AP (in the New York Times): In a stunning show of proof that idiocy knows no party line, “Rep. Howard L. Berman, D-Calif., formally proposed legislation that would give the industry unprecedented new authority to secretly hack into consumers’ computers or knock them off-line entirely if they are caught downloading copyrighted material.”
Under the provisions of the bill, there would be little or no legal recourse for consumers if they are so attacked.
I somehow doubt (well, hope) that wiser heads in Congress will not allow this unfettered delegation of executive and judicial power to corporations. But stranger things have happened.
Dave feels pretty strongly about this. George thinks we should wait and see. I think we should show Berman (and his RIAA and MPAA cronies) the bum rush.
Greg Greene blogs a few articles I missed reporting conservative views on one of the Bush administration’s big embarrassments. From the New York Times:
“Most striking, however, is how some conservatives who were Mr. Ashcroft’s biggest promoters for his cabinet appointment after he lost his re-election to the Senate in 2000 have lost enthusiasm. They cite his anti-terrorist positions as enhancing the kind of government power that they instinctively oppose.”
And Matthew Yglesias goes further:
Ultimately, Ashcroft is George Bush, just as the rest of Bush’s cabinet is. It’s really time for conservatives (who, unlike we liberals, might be able to exercise some influence on the administration) to name names and say that Bush — not Ashcroft, not Powell, not Mineta, not Ridge, not Rove — is doing bad things and ought to stop.
Salon: Dow roars back, up 488 points. Boy, you gotta love the market. Arrest a few executives and look what happens! Now if we could just nail a few more people in a meaningful way. Like a conviction on Enron (not their accounting partners). Or a few real Al Qaeda spooks, not their addled American “followers.” Or maybe a few former executives from Halliburton.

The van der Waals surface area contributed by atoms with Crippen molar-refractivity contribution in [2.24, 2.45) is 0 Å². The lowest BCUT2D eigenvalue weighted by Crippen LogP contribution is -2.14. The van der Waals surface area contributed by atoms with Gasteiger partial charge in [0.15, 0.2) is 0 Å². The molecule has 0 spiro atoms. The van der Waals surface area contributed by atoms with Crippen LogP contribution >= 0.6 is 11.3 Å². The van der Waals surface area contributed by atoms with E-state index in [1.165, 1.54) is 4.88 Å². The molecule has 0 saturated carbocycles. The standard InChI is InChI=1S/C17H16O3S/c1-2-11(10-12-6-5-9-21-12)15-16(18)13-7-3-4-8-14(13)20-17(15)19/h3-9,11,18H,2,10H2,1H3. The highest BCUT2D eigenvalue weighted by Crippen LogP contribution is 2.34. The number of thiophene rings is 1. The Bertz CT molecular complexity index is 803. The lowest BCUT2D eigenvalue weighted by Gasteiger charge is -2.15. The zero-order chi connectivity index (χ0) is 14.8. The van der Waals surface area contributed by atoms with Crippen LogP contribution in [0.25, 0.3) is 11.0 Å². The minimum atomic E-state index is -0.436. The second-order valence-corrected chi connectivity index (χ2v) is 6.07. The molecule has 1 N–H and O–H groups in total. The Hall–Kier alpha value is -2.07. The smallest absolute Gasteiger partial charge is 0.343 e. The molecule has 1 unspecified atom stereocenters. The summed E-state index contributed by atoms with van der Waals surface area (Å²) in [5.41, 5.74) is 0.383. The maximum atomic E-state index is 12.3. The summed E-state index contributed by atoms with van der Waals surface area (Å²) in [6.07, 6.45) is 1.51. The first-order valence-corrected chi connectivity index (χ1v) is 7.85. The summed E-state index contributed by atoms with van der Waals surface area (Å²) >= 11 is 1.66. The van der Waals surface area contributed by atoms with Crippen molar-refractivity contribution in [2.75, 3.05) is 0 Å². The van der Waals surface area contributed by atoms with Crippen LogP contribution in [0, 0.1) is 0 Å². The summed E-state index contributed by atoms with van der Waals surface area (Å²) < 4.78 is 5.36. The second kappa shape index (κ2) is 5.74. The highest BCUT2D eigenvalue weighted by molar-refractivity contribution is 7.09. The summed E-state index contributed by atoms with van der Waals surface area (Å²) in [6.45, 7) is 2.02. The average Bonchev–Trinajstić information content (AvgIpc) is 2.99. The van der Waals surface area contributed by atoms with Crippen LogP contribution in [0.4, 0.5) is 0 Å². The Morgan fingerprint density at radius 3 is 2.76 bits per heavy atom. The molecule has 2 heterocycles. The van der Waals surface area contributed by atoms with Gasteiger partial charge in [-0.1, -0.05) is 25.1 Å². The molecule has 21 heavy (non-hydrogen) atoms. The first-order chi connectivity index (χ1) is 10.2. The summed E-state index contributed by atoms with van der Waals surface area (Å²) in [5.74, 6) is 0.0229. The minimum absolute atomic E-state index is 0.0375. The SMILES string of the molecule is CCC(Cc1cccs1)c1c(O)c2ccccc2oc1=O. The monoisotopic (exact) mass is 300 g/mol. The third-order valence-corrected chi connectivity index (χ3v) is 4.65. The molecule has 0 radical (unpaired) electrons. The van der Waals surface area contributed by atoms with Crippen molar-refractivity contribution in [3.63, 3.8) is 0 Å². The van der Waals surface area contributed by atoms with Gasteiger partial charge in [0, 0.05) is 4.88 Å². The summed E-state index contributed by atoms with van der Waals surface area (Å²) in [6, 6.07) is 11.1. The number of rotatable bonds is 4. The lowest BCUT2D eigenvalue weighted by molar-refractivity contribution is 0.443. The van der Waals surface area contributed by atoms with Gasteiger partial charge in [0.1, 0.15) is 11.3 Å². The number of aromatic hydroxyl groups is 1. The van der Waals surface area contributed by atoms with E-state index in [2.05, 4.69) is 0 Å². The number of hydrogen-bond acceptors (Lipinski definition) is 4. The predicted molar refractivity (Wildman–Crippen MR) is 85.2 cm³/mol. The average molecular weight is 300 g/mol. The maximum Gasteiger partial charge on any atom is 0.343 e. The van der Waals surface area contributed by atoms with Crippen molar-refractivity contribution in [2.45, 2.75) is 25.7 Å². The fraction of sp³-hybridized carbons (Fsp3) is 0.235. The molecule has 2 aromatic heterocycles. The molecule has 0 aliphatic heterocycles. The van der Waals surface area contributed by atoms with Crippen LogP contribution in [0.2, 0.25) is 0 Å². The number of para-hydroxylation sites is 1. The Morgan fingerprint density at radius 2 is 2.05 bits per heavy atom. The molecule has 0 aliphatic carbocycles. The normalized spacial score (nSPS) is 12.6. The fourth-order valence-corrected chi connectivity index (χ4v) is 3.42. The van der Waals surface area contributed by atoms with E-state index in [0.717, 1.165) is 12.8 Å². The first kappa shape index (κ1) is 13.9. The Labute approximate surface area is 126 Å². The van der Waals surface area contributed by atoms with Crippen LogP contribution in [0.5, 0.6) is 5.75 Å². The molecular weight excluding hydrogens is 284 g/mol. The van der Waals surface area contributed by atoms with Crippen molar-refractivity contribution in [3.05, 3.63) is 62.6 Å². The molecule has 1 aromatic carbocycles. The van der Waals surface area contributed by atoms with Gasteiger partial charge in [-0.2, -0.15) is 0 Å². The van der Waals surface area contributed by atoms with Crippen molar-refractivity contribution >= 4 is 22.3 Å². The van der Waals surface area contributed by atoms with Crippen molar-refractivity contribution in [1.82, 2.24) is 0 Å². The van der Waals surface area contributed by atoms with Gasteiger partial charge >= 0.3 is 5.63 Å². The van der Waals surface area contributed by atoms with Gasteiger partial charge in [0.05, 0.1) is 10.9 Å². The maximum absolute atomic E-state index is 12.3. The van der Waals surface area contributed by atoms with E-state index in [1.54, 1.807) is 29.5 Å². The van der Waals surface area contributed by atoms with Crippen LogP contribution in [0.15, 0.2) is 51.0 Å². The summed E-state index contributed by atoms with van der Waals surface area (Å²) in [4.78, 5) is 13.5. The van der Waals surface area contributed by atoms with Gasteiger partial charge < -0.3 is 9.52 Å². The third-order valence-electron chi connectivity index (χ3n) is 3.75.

BTW, thanks and a shout to Scott Rosenberg at Salon. Quickly becoming a must-read blog.
Looks like the Internet Archive has part of the Prelinger archive online. This is really cool. I guess I can stop worrying if I’m no longer able to use the “Ephemeral Films” CD-ROMs that Prelinger put out a few years ago—after all, you can now stream such wonders as “A is for Atom,” “Personal Hygiene” (parts I and II!), and “This is Coffee” as well as tons of old newsreel footage and commercials. Very cool.
Yahoo: HIV-Positive TV Muppet Worries U.S. Lawmakers. The article quotes a letter sent to PBS as saying “We look forward to working with you to ensure that only age and culturally appropriate programs air on PBS” and says that the letter “gives [the president of PBS] until Friday to answer such questions as the amount of money PBS dedicates to ‘Sesame Street,’ how much is being earmarked for the new Muppet, whether she will be introduced to the United States and whether corporate underwriters might participate in the decision-making process.”
I can’t see straight, I’m so angry about this foolishness.
- First of all, the new HIV-positive Muppet is on the South African version of Sesame Street, where 1.1 million young people are HIV positive. At what age, precisely, is it time to educate kids in an environment like that about what it means to live with someone who is very sick but still needs support?
- Second of all, what a caring attitude from our lawmakers, who have nothing better to do than to worry about the lives of children in South Africa. Bullshit. This is a transparent stroke-the-archconservative move that makes Quayle’s taking on Murphy Brown look like kid stuff.
- Besides, the Committee on Energy and Commerce does have something better to do: worry about the continuing fallout from Enron, Worldcom, and other corporate meltdowns, and address the painful question of whether Dick Cheney and George Bush have been guilty of the same ethical lapses they’re now reluctantly calling the business community on.
Please, take a second and fax the idiots behind this boondoggle:
Update: Greg makes some cogent points about the motivations behind stirring up this noise–like an invite to Washington Week in Review…
The 226th anniversary of the signing of the Declaration of Independence, also known as Independence Day. Did the Founding Fathers really know what they were getting into? Today should be a day of quiet reflection as well as celebration, especially after everything that’s happened in the last year.
… because, according to the Wall Street Journal, they violated the Trading with the Enemy act. We’re just now finding out about this thanks to a FOIA lawsuit filed by Public Citizen and the Corporate Crime Reporter. According to the Journal, “Treasury is planning to make such settlements public on a regular basis.”
Unusually for the Journal, they also point out who’s not been charged: Dick Cheney.
The Treasury’s latest list didn’t include Halliburton Co., Dallas, the oil-services company formerly run by Vice President Dick Cheney. Halliburton opened an office in Tehran in 2000, when Mr. Cheney was chief executive officer. When the news became public last year, the company denied its office violated the U.S. law.